Peyton Manning can't do it alone

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It was really just a formality. There was no drama. There was no suspense.

After Peyton Manning sailed through his postseason physical and three days later felt strong enough to swing a golf club at Pebble Beach, there was no question he would be medically cleared to play for the Denver Broncos in 2014.

Manning's neck is stable. The spinal fusion has held. Another exam on Monday confirmed it.

So Manning will be back under center for the Broncos next season. He will not retire. He will try to win a third consecutive AFC West title. He will try to make another Super Bowl run.

It is great news for the Broncos, who are 26-6 in the regular season since signing Manning to a five-year, $96 million contract two years ago that includes a guaranteed $20 million for 2014.

But for Denver, the only measure of success for 2014 will be if they win the Super Bowl. Nothing else now matters. All 32 teams can say that is the goal for the upcoming season, but not every team has a realistic chance. Not every team will be built to make a run.

Not every team has an elite quarterback, the greatest barometer of success in a quarterback-driven league.

For Denver to reach its goal, it needs to ask its franchise quarterback to do less, not more. Manning was exquisite in 2013 in winning his NFL-record fifth Most Valuable Player award. The Broncos offense was virtually unstoppable, setting league records for passing yards, passing touchdowns and points scored. The entire regular season was one big celebration of Manning's mastery of his craft.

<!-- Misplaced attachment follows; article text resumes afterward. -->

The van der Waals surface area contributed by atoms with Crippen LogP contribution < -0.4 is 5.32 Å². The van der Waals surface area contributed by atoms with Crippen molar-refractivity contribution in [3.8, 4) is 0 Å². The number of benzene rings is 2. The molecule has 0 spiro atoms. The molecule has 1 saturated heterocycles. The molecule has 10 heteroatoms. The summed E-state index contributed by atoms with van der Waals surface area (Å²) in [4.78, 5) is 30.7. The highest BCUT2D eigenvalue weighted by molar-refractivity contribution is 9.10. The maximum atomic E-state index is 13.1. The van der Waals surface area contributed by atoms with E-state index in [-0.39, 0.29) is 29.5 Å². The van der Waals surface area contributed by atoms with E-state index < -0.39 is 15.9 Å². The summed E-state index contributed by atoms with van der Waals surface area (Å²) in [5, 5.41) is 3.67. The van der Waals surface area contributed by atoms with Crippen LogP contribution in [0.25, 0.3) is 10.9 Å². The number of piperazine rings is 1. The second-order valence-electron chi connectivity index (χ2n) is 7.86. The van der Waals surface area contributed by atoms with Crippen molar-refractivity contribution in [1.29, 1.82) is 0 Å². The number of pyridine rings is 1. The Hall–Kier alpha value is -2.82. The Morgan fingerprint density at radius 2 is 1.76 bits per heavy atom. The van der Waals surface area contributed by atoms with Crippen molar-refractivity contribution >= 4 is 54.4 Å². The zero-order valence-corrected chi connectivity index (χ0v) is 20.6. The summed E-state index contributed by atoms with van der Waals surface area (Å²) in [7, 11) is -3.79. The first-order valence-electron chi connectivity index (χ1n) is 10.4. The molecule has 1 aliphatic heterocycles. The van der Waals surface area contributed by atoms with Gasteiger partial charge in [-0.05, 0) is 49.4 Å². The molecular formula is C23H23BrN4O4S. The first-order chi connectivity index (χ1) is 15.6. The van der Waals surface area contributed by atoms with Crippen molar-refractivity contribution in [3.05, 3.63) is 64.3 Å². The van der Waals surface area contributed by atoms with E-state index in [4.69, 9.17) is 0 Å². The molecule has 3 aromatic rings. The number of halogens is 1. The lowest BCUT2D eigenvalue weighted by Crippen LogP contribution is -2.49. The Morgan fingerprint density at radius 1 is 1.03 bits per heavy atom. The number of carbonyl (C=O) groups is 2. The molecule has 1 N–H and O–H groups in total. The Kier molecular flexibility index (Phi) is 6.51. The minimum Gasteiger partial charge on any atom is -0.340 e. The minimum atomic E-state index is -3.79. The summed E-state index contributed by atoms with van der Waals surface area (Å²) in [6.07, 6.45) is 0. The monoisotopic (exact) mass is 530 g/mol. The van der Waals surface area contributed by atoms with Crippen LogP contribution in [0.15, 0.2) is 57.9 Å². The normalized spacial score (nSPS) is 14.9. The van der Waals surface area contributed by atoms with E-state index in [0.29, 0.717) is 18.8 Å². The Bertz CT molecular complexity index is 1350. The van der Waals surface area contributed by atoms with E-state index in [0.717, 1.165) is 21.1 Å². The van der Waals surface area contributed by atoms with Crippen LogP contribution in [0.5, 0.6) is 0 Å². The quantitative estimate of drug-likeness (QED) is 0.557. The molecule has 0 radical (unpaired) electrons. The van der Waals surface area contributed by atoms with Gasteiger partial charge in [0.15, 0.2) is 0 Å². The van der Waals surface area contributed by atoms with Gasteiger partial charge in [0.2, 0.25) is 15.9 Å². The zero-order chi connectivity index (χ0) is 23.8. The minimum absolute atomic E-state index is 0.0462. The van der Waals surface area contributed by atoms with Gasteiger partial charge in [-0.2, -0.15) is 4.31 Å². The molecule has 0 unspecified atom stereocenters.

Next season will be different, and different can be good.

The Broncos aren't in danger of becoming a wishbone or read-option team, but they should rely more on the running game in 2014. They will likely part ways with free-agent running back Knowshon Moreno, who earned Manning's trust with his reliable pass protection last season while quietly posting the first 1,000-yard season of his five-year career.

Denver remains optimistic about its two remaining young backs, publicly at least. In his rookie season, Montee Ball averaged 4.7 yards per carry and scored four touchdowns, although he had three fumbles. Ronnie Hillman averaged 4.0 yards per carry in limited work but did not play in the postseason. He has potential, but his production and playing time were limited.

It is likely Denver will add another bigger back either from the wealth of options in the upcoming draft or through free agency.

The idea will be to limit Manning's need to rely on the passing game, particularly in goal-to-go situations.

Last season, Denver scored 37 touchdowns in goal-to-go situations. Manning threw 25 of his 55 touchdown passes in those situations. The Broncos scored seven touchdowns when facing third-and-goal, four of them when Manning passed. Their lone fourth-and-goal touchdown also came on a Manning pass.

Manning has ultimate control over what play Denver runs in those situations, and it is impossible to ignore the fact that Ball and Hillman each lost a fumble near the goal line in the first half of the season. Ball fumbled on first-and-goal from the 6-yard line in Week 2 against the New York Giants. Hillman fumbled on first-and-goal in a loss to Indianapolis in Week 7.

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